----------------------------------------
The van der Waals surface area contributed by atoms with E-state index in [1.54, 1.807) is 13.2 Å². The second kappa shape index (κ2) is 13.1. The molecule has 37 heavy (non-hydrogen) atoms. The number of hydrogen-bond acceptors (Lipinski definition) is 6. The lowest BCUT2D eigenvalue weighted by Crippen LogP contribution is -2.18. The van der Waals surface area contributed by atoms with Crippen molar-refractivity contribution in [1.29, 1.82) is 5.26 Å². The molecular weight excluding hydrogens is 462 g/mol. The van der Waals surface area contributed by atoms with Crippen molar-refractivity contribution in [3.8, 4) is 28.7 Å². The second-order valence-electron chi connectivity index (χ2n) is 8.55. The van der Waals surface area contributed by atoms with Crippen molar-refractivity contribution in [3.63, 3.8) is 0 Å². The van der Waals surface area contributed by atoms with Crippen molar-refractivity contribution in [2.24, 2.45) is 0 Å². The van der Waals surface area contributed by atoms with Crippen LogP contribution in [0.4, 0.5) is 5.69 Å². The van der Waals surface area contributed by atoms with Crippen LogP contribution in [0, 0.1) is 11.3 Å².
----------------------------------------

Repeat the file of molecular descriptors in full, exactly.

The van der Waals surface area contributed by atoms with E-state index in [1.54, 1.807) is 13.2 Å². The second kappa shape index (κ2) is 13.1. The molecule has 37 heavy (non-hydrogen) atoms. The number of hydrogen-bond acceptors (Lipinski definition) is 6. The lowest BCUT2D eigenvalue weighted by Crippen LogP contribution is -2.18. The van der Waals surface area contributed by atoms with Crippen molar-refractivity contribution in [1.29, 1.82) is 5.26 Å². The molecular weight excluding hydrogens is 462 g/mol. The van der Waals surface area contributed by atoms with Crippen molar-refractivity contribution in [3.8, 4) is 28.7 Å². The second-order valence-electron chi connectivity index (χ2n) is 8.55. The van der Waals surface area contributed by atoms with Crippen molar-refractivity contribution in [3.63, 3.8) is 0 Å². The van der Waals surface area contributed by atoms with Crippen molar-refractivity contribution in [2.24, 2.45) is 0 Å². The van der Waals surface area contributed by atoms with Crippen LogP contribution in [0.4, 0.5) is 5.69 Å². The van der Waals surface area contributed by atoms with Crippen LogP contribution in [0, 0.1) is 11.3 Å².